When it comes to markets it seems everyone has an opinion. One commentator sees US stocks making new highs this month, while another commentator sees a 10% falls. Initially, it can seem a waste of time to read market opinions. Is everyone just guessing? However, market opinions can be so helpful because they show the application of analysis and how it relates to market moves. A good analyst can become a good trader as he applies his market knowledge to the current market conditions. When Warren Buffet speaks or Paul Tudor Jones, people listen for a good reason.

Well, let’s see how to get the most out of market opinions with a little test to help you filter out the opinions to listen to.

1. Does the analyst use concrete reasons for his view?

It is one thing to say that you see stocks falling 10% in the next month. It is another thing to give the reasons for why you see that case. Then, when the reasons are stated, think, ‘is this a reasonable expectation?’. So, if the Fed is about to hike interest rates to 6% after a shock announcement by Jerome Powell then clearly the analyst has a point if such a reason and event has occurred.

2. Be aware that bad news seems more appealing

There is a strange effect that people find bad news more compelling. I guess we are more aware of risks and so want to make sure we know all risks. However, be aware of reading ‘perma-bears’, people who are always bearish. This is a bad habit to get into as you will filter all information through this bearish lens.

3. Is the analyst/opinion giver respected?

Generally speaking, reliable opinion-makers will be respected by others for a reason; what they say makes sense. Everyone will have their detractors and everyone will get some analysis wrong/timing wrong, but do they have a basic sound reputation as a sound opinion giver?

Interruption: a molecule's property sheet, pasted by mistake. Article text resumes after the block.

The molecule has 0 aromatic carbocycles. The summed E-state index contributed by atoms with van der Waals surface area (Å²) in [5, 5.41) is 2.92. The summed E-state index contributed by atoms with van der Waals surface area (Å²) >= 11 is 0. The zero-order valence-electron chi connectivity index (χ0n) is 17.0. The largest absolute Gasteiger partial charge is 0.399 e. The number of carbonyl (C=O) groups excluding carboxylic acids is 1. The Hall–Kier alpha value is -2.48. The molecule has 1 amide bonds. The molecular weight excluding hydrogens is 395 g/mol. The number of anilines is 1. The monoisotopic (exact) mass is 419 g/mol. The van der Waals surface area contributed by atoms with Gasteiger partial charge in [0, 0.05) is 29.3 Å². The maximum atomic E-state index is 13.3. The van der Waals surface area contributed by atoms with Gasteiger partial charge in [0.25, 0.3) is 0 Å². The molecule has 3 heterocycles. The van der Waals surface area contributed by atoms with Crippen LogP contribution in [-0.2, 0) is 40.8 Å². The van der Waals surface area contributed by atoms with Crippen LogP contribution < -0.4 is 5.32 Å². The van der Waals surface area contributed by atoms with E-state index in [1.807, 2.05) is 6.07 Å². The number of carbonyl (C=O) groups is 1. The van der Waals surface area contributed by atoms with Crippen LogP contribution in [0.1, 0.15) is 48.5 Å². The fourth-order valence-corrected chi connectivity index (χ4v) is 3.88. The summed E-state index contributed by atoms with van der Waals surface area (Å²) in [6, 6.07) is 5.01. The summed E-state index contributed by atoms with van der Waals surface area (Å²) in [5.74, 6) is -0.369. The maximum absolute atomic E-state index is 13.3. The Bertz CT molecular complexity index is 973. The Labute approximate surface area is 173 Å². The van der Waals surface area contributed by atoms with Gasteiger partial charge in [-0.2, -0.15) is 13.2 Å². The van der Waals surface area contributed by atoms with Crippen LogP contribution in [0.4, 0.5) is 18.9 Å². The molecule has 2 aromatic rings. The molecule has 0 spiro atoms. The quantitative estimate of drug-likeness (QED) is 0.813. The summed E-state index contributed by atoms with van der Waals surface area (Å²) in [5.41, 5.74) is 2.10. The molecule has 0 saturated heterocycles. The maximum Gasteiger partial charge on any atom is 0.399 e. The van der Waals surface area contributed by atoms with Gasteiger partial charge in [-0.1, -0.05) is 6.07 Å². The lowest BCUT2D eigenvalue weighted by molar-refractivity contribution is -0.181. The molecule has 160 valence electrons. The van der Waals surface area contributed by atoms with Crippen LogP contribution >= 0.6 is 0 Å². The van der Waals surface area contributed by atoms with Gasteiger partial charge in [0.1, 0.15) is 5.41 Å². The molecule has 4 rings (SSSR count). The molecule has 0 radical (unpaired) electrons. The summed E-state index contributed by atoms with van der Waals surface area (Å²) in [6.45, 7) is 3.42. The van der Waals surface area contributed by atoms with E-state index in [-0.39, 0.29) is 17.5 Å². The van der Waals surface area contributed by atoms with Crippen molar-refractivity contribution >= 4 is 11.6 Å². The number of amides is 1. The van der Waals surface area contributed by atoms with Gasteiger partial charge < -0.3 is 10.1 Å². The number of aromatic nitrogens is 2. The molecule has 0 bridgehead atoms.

4. Does the analyst give reasons for why his view would be wrong?

In stating the case it always helps to know what is the best argument against you? Does the analyst highlight the weaknesses of his view? If he states them that can be a good sign that he is taking into account the major factors against his position. So, for example, an analyst might say that he is sure the BoJ will need to abandon its yield curve policy as the BoJ is now such a large holder of JGBs that it risks impacting Japanese Government spending. However, he may recognise that if inflation rapidly cools globally the BoJ may be justified in holding the yield curve policy in place. It is not the best example to give, but it does serve to illustrate the basic point.

There is plenty more to be said, but these four basic tests will help you get the most from reading the opinions of others. Why not try them out on Bloomberg’s Opinion page here?